Bout of Books Wrap-Up

1:00 pm

Well, that didn't entirely go as planned. For those of you who saw my original Bout of Books TBR post, you'll know that this definitely wasn't what I had scheduled to read for the week, but these things change, and change they did.

Out of my original TBR, I read 120 pages of Maggie Stiefvater's The Raven Boys and put down William Shakespeare's Star Wars as I found myself really not in the mood for it. The Raven Boys, however, is wonderful so far, if a little slow to start. I'll probably be reading it at the same time as a few other books but I've heard it does eventually pick up so I may end up finishing it within a few days. Northern Lights dropped off my list pretty early in the week, not for any particular reason other than a few other books piquing my interest more.

The first thing I read in the week was an ebook I received via NetGalley of When Mystical Creatures Attack*, which I gave two stars in the end after a disappointing second half. I was really ready to love this book, but my Goodreads review says it all: 'I can't help but feel a little disappointed about this book after really enjoying the first half. Even though the latter half dealt a lot more with the heavy subject matter that was featured in the first half, I really wasn't gripped by it. Good things about this book are the way it's written (journal entries, email exchanges, short stories) and its portrayal of teenagers, which I found to be equally accurate and hilarious. Unfortunately this just wasn't for me by the time I got to the end. I'm also a bit wary of the way it portrayed mental illness, but I'm not informed enough on the subject to make a well-educated comment. Founds picked some really interesting subject matter to write about in this novel, so I can see why other people would love it. Don't pass it up because of a bad review, as it is simply my opinion.'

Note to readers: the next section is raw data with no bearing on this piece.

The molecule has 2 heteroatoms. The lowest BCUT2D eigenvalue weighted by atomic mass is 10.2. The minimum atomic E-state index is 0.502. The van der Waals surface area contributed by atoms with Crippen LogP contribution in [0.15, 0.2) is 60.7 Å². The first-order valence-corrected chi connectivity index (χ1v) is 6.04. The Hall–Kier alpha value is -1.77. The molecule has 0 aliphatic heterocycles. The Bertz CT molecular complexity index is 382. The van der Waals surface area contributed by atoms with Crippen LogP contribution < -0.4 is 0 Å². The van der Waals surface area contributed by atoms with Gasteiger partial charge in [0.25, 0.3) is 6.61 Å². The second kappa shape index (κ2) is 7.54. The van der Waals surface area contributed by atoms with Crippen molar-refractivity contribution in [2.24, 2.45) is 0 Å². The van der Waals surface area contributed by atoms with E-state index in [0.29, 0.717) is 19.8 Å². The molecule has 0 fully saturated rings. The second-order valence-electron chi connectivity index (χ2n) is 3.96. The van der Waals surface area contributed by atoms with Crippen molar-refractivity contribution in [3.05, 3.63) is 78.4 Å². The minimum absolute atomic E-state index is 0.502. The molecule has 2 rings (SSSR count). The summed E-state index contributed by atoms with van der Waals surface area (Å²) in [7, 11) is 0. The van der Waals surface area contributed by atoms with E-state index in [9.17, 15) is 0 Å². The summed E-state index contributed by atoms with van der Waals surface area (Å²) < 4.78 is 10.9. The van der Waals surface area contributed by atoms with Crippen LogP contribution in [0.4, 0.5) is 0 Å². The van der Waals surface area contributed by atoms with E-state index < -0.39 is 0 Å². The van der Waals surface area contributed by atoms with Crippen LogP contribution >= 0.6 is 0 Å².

During the week I picked up a couple of short stories from my university library: Frederik Pohl's The Tunnel Under the World and Cynthia Ozick's The Shawl. Pohl's short story got a 5/5 for me, reminding me why I'm such a fan of 1950s science fiction writing and how wonderful it is when a writer can create such a creepy, claustrophobic atmosphere in so few pages. The Shawl was a 4/5 star read, both beautiful and horrifying in its portrayal of the Holocaust and the experiences of its survivors. An amazing piece of short fiction.

I whizzed through an ebook compilation of Thought Catalog posts titled 17 Lists That Will Change Your Life. I don't feel my life has been changed, shockingly, but I did find some of the lists served as good reminders on how to stop taking life too seriously. It was very focused on the twenty-something reader, which is probably something they should chuck on the blurb as I saw a few people on Goodreads complaining about how it just wasn't applicable to them. On that same evening I finished Jennifer E. Smith's Hello, Goodbye, and Everything In Between* which was sent for review by Headline via Bookbridgr and I absolutely LOVED IT. I'll be posting a review up on it soon, but I've got to say, as someone who isn't that much of a fan of young adult contemporary reads, this was such a pleasant surprise. All of my fears of it falling into YA stereotypes were quashed and I was refreshed by how mature and well thought out the decisions of the main characters were. A round of applause for Jennifer E. Smith. 

M x

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